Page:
(MADISON, WI) Federal District Judge Barbara B. Crabb issued a 47-page opinion today, her second decision in six months favoring the challenge by the Freedom From Religion Foundation and its 22 plaintiffs in La Crosse, Wis., of a Ten Commandments monument in a city park there.
After the Foundation filed suit in 2001, the City of La Crosse initiated an offer to sell a tiny parcel of the small park to the Fraternal Order of Eagles, who had donated the marker. Crabb called the sale unconstitutional in a 41-page ruling in July, 2003.
The Fraternal Order of the Eagles, represented by Pat Robertson's American Center for Law and Justice, intervened in the case after the July decision. The Eagles contended it was a violation of due process to invalidate the sale of the land under the Ten Commandments without giving the Eagles an opportunity to be heard.
After hearing the ACLJ, Crabb fortified her original findings in her second ruling:
"The sale of the property did not cure the establishment clause violation but only shifted it." She said La Crosse gave the Eagles "permanent, preferential access to display the religious speech on land that is surrounded by citywide property."
She again rejected the rationale that the Ten commandments had a secular purpose to commemorate volunteers fighting a flood." The City accepted the monument from the Order [of Eagles] before the flood even occurred."
"It borders on preposterous to argue that the government can avoid an establishment clause violation by 'dedicating' a religious object to a nonreligious group. Adopting such a view would permit municipalities to erect crosses and build churches on public property throughout the city so long as it could think of a new group to which it could dedicate each one," Crabb wrote.
She documented how the city had rejected an offer by the Eagles to take back the monument, had similarly rejected such an offer from an Episcopalian church, and had ignored the Foundation's offer to bid on the land.
"To see how the City's sale to the Order demonstrates a preference for a Judeo-Christian viewpoint, one need only consider a slight variation on the facts of this case. Suppose that the city were sponsoring a 'free speech' day in Cameron Park. Although all citizens could attend the event, the city would allow only those expressing Christian religious principles to speak. When other members of the community objected to the preferential treatment, the city did not open up the event to allow other groups to speak or cancel the event all together. Instead, the city sold a platform in the park and the land directly underneath it to a group that it knew would talk about Christian teachings. In an effort to avoid litigation, the city put up a sign disclaiming any endorsement of Christian views. . . .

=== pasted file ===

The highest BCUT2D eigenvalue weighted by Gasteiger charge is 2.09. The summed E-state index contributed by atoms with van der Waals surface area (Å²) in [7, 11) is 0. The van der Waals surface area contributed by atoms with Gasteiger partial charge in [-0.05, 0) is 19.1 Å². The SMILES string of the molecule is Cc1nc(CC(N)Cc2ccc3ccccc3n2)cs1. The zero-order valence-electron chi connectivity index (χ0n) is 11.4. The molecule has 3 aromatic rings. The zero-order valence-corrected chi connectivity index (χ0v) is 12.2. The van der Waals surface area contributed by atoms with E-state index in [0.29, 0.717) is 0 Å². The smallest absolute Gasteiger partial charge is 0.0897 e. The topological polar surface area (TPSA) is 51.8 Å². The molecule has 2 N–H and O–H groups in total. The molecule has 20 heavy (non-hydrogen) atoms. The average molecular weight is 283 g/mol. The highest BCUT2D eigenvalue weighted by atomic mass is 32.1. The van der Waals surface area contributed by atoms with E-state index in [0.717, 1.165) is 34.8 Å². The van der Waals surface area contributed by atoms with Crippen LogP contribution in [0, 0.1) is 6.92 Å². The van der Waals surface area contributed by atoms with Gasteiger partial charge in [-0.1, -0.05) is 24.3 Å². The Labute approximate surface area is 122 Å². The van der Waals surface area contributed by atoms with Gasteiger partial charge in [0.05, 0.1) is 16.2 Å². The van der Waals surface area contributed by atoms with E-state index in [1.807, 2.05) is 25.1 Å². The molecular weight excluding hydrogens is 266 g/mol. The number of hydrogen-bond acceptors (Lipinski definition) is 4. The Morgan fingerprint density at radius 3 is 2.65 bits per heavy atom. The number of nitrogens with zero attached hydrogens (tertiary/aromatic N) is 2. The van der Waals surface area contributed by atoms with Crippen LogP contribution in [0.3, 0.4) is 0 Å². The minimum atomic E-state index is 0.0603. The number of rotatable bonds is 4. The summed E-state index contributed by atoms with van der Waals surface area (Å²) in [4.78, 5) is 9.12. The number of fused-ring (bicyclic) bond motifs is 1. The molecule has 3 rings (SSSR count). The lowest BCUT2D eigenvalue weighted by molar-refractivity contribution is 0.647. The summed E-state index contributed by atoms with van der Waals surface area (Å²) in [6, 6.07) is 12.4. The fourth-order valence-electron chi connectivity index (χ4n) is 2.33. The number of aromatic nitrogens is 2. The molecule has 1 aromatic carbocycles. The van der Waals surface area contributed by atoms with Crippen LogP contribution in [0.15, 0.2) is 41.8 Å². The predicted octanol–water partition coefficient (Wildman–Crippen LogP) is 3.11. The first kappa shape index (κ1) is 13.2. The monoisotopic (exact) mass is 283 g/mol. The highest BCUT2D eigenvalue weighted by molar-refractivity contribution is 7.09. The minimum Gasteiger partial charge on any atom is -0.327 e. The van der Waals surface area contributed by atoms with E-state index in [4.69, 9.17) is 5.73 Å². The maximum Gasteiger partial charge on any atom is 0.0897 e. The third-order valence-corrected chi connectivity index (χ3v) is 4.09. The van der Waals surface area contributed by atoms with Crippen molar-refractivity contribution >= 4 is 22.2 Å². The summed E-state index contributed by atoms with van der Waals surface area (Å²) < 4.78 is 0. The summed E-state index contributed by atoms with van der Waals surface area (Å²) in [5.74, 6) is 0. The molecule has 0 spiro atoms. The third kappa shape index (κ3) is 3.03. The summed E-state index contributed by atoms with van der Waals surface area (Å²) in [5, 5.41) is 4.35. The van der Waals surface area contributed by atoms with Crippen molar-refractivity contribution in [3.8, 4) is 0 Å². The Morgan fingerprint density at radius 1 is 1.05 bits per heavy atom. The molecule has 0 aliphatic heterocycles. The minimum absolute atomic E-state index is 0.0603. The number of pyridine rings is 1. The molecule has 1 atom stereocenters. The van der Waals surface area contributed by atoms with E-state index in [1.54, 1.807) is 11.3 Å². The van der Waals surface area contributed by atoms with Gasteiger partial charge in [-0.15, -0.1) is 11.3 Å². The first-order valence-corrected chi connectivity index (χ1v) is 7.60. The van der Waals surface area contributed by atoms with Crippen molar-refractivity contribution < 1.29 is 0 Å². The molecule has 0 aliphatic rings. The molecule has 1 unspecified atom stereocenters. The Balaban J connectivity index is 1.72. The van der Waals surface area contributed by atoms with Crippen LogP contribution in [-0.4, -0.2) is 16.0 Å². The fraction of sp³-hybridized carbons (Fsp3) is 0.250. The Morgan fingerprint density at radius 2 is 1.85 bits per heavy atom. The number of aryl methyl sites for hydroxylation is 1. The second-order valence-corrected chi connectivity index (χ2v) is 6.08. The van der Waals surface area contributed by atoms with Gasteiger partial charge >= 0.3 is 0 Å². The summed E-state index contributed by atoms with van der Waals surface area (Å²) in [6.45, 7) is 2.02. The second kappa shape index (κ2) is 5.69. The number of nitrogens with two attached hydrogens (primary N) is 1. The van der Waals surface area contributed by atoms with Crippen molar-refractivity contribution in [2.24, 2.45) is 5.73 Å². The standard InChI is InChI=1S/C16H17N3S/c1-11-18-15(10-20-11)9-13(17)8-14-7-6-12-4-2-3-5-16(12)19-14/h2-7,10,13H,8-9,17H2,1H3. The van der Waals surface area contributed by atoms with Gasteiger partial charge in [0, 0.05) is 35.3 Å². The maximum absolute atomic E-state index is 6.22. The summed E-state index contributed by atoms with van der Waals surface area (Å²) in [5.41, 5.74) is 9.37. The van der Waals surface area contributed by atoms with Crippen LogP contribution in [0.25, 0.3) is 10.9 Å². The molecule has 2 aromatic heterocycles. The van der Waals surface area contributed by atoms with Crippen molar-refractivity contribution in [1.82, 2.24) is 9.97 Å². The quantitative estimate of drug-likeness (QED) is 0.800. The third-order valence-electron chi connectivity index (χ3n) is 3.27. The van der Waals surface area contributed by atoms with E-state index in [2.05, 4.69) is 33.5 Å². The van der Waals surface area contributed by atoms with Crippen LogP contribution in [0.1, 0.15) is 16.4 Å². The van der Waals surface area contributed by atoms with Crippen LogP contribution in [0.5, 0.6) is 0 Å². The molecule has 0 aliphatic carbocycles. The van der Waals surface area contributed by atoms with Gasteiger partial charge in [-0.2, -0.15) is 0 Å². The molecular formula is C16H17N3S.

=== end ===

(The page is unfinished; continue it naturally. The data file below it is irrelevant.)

"There are many ways the government can promote a religious viewpoint besides giving its adherents free property," Crabb added. "She noted that the willingness to "carve up a public park to insure that the symbol does not have to be moved" actually "exacerbates the violation."
The addition of "arguably degrading fences and disclaimers" also did not "cure" the violation, Crabb maintained: "No matter how many signs the City posts, its endorsement is still apparent from the privileged space it has provided the private speaker." She added that "it is almost farcical to say that 22' x 20' parcel is a separate 'park,' . . . it is impossible to defeat the impression that the monument is still part of the City's property."
Showing the religious intent of the city was the Common Council resolution in June 2001 saying that the monument was so important to the city that it should keep the Ten Commandments "in its present location by any and all means available to the City." Also showing its religious purpose was "its rejection of even the Order's offer to move the monument to another location."
Noting the "long and somewhat tortuous history" of the dispute--which began with the Foundation's first legal challenge in 1985, which was lost on a technicality before Judge Crabb's court--Crabb pointed out: "the City refused to take any action for more than 15 years after the Foundation first requested that the monument be moved." Her order invalidates the sale and requires that La Crosse remove the monument from Cameron Park.
"We are sorry to see Pat Robertson apparently calling the shots in La Crosse," said Foundation president Anne Gaylor of the Eagles' announced intent to appeal.
"Once again, we deeply appreciate our 22 diverse plaintiffs in La Crosse for standing up for the Establishment Clause in this controversial case," added Gaylor.
Sue Mercier et al v. City of La Crosse, 02-C-376-C
The decision is published online at:
View the original news release on July 2003 decision.